Whether you are a hard core or regular game player, low pings, high resolution screens, high frame rates, a good mouse pad and a clean mouse have been your major concerns. However, if you are serious about fragging that opponent this is your ticket to ride. For gamers I would rate only DSL or Cable Internet access above this mouse as the acquisition that will provide the greatest increase in your frag count.
I opted for the 2000 version over the 1000 because even though I may think I can “out-Rambo” Rambo, I need all the help I can get when competing against these fast twitch teenagers. This BoomSlang mouse is a curious combination of optics, a mouse ball and precision engineering that takes the 300 to 450 dpi (dots per inch) a standard mouse provides to an incredible 2000 dpi. Which translate into fast reactions and less movement of your hand. And despite it still having a ball, I have used it daily for four weeks now and have not had to clean it whereas with the standard ball mice I was cleaning every three days.
The BoomSlang came packaged in a fabulous round tin can decorated with the BoomSlang logo. The mouse was securely ensconced in closed cell foam along with support drivers and the full version of BattlezoneII, as well as the OEM version (first 4 levels) of SOF. An added bonus is the 3M Precision Mousing Surface with the BoomSlang logo. This is the second 3M Precision Mousing Surface I have used and this one suffers a little warping, but nothing major.
The Razer BoomSlang derives its name from a deadly Asian viper called the BoomSlang that is fast and as lethal as a Krait. As any graduate of the old Panama Jungle Warfare school will tell you we call the Krait a “two step” snake because once you are bit by one you take two steps then die in manner that can only be described as gruesome. My experience with the Razer BoomSlang proves that it is not only fast and deadly, but brings incredible accuracy into your digital arsenal, once you have adjusted to it. Games like Soldier of Fortune (SOF) and Kingpin allow you to target specific body parts, shoot the gun out of their hand, shoot an exposed elbow or foot without exposing yourself to return fire, etc, you get the picture.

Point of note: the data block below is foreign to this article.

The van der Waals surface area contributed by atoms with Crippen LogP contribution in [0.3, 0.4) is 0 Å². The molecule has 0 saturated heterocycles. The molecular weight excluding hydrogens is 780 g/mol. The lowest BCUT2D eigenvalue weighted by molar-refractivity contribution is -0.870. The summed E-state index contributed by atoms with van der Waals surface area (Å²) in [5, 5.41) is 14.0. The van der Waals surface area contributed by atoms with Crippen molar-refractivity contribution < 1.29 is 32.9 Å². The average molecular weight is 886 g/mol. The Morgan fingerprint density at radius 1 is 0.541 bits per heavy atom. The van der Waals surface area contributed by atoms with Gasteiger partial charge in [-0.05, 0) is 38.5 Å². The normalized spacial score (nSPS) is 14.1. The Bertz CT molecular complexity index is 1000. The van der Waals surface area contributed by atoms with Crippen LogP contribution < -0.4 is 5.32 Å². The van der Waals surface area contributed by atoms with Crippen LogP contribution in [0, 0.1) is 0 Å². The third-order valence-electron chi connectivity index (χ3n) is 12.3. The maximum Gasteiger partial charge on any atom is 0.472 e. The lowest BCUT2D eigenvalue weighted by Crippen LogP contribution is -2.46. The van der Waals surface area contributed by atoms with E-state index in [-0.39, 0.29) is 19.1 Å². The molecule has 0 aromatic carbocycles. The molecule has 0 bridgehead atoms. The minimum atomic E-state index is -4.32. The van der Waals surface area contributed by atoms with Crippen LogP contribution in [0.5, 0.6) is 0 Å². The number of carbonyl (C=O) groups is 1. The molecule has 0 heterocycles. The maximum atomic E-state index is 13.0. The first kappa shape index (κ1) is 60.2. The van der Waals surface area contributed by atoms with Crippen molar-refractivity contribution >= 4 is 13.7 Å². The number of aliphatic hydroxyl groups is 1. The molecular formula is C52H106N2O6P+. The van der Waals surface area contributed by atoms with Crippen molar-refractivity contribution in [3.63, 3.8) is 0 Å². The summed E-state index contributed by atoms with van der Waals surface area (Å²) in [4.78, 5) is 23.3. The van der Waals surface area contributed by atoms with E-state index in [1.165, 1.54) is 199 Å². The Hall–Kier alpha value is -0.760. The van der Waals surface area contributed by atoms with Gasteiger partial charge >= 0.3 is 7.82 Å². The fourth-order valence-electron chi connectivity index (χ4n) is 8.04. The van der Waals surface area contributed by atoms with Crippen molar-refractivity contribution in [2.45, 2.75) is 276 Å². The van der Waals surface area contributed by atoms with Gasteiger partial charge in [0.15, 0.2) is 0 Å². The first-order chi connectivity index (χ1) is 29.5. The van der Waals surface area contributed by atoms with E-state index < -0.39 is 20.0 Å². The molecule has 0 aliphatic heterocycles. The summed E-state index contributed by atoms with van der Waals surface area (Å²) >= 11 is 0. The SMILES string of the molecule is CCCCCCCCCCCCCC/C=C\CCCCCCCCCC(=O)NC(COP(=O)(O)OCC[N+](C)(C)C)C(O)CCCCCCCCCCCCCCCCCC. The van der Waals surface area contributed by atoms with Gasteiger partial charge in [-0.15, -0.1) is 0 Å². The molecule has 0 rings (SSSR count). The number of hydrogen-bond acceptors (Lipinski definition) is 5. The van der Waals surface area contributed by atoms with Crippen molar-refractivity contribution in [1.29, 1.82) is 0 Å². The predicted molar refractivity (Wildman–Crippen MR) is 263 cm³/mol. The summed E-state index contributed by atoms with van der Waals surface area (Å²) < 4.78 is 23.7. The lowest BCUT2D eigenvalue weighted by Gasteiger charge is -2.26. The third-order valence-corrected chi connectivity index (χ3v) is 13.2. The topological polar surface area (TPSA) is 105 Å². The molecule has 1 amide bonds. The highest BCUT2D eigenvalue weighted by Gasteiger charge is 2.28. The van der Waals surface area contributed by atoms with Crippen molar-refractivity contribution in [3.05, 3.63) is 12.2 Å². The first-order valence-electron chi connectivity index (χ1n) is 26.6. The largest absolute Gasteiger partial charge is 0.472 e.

Button, button, whose got the button?
The BoomSlang has the same standard left, right buttons, as well as the now ubiquitous scroll wheel, however they provide two additional buttons (one on the left and one on the right) that can be programmed to produce keyboard commands like reload or grenades. Add to an already potent rodent the ability to adjust mouse sensitivity on the fly, and you have one great frag tool.
Adjusting to this mouse took some doing, my initial reaction was not instant acceptance, as the shape was initially odd for my hand and it took some time to adjust from the MS Intellimouse which has a higher vertical profile. If you looked at the picture provided in the URL above, then you can start to get the idea. I did have to resurrect the “Mouse Arena” in order to get my wrist fully supported during those 8-10 hour gaming sessions. If you don’t know what the Mouse Arena is and you have issues with wrist pain, then you should consider contacting me about it or visit http://www.overclockers.com where you can find a review of the Mouse Arena. My gaming experience really improved when I combined the BoomSlang and a cable modem, which allowed me, for the first time, to rack up a high frag count as a sniper. Until I started using a cable modem my latency was so bad that being a sniper was out of the question. My son, an excellent sniper, initially hated the sensitivity of the BoomSlang and wanted me to put the Intellimouse back, however less than one hour later he recanted, refused to yield the field and now has mounted a campaign to persuade me to get him one.
The retail price of $99 for the 2000 is steep for a mouse of any design, but the 1000 goes for as little as $69.99. So it’s your decision about whether it’s worth the cost or not. For me, there is no going back, I refuse to yield the field, YOU are going to have to take it.
Submitted by: Casca